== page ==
Egypt in photogravure

“Fred Boissonnas (1858-1946) was invited to Egypt in 1929 by King Fuad I to take photographs for the lavish publication L’Egypte (1932), and he returned to complete his Egyptian journey in 1933. During the later trip he embarked on a photographic expedition to Mount Sinai, following the route of the Israelites as recorded in the book of Exodus, and photographing the traditional biblical sites that he encountered on his journey. This work became the book project he never finished.”–Boissonnas in Egypt

Frédéric Boissonnas (1858-1946), Égypte; avec la collaboration de Gustave Jéquier, Pierre Jouguet, Henri Munier … [et autres]. Edition: 337 (Genève: Paul Trembley, 1932). “Sout la haut patronage et avec l’appui de sa Majesté Fouad 1er roi d’Egypte.” Marquand Library (SAX) Oversize DT47 .B64 1932e

Swiss photographer François-Frédéric Boissonnas (1858-1946) was 71 years old when he received the commission from the King of Egypt and Sudan, but he was up to the task having already produced two dozen books of photographs.

L’Egypte, which was published in 1932, is a fascinating example of the art of nation-branding. Royal patronage gave Boissonnas free rein to go where he wanted (only Tutankhamun’s mummy remained out of bounds due to stipulations from Howard Carter’s editors) . . . The book featured essays on the glory days of the pharaohs, on the Greeks, Romans and Copts, and the medieval period when Islamic culture flourished. The Ottoman Empire got a brief mention (King Fuad’s ancestor was a renegade commander who seized power from the Sultan at the beginning of the 19th century) but the British protectorate was conspicuously absent. This was soft power at its most sophisticated.” –Fleur Macdonald, “The Swiss Photographer Who Rebranded Egypt,” The Economist (November 8, 2017).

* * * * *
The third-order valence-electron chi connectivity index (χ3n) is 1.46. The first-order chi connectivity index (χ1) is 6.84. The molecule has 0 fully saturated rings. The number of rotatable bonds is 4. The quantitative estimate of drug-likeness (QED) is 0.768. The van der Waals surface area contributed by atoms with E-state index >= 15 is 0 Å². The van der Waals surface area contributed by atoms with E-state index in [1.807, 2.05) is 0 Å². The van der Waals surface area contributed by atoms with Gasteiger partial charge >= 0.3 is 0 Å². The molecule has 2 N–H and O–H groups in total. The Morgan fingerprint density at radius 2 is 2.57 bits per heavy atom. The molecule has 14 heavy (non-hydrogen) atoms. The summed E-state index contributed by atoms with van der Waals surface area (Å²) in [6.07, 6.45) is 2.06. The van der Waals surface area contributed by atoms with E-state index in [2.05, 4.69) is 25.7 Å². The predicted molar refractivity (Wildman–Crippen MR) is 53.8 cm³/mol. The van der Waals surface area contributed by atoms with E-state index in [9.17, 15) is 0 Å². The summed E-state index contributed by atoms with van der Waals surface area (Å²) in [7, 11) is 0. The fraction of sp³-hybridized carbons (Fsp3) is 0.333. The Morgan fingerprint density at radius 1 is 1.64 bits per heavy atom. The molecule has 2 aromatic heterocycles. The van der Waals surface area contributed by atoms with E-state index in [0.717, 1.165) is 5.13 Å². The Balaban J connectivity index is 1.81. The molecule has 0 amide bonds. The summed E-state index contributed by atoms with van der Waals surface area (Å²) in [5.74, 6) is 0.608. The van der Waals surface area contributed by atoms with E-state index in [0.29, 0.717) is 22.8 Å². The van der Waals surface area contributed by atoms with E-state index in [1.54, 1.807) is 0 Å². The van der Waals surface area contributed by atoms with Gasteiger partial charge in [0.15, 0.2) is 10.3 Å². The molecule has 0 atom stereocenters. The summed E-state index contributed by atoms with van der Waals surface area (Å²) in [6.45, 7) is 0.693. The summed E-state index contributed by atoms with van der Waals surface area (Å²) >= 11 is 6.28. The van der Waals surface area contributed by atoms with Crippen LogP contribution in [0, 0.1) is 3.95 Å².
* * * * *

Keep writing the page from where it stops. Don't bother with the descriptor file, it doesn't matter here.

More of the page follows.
The typography for this luxury publication was by the Paris firm of Ducros et Colas and the photogravures were printed in Paris by Leblanc and Trautmann (who were also Pablo Picasso’s printers). The entire edition was printed on a special handmade paper by Van Gelder of Amsterdam and each book bound in full parchment with gold ornaments and color by Jacques Wendling.

This is Boissonnas’s portrait of Fuad I (1868-1936) King of Egypt and Sudan, Sovereign of Nubia, Kordofan, and Darfur.

If you are in London over the winter holidays, you can visit the exhibition “Boissonnas in Egypt” at the Saint Catherine Foundation. We have already missed the November conference. To learn more, see:


See also his many other books, most in rotogravure (that is, printed with a screen, not continuous tone images).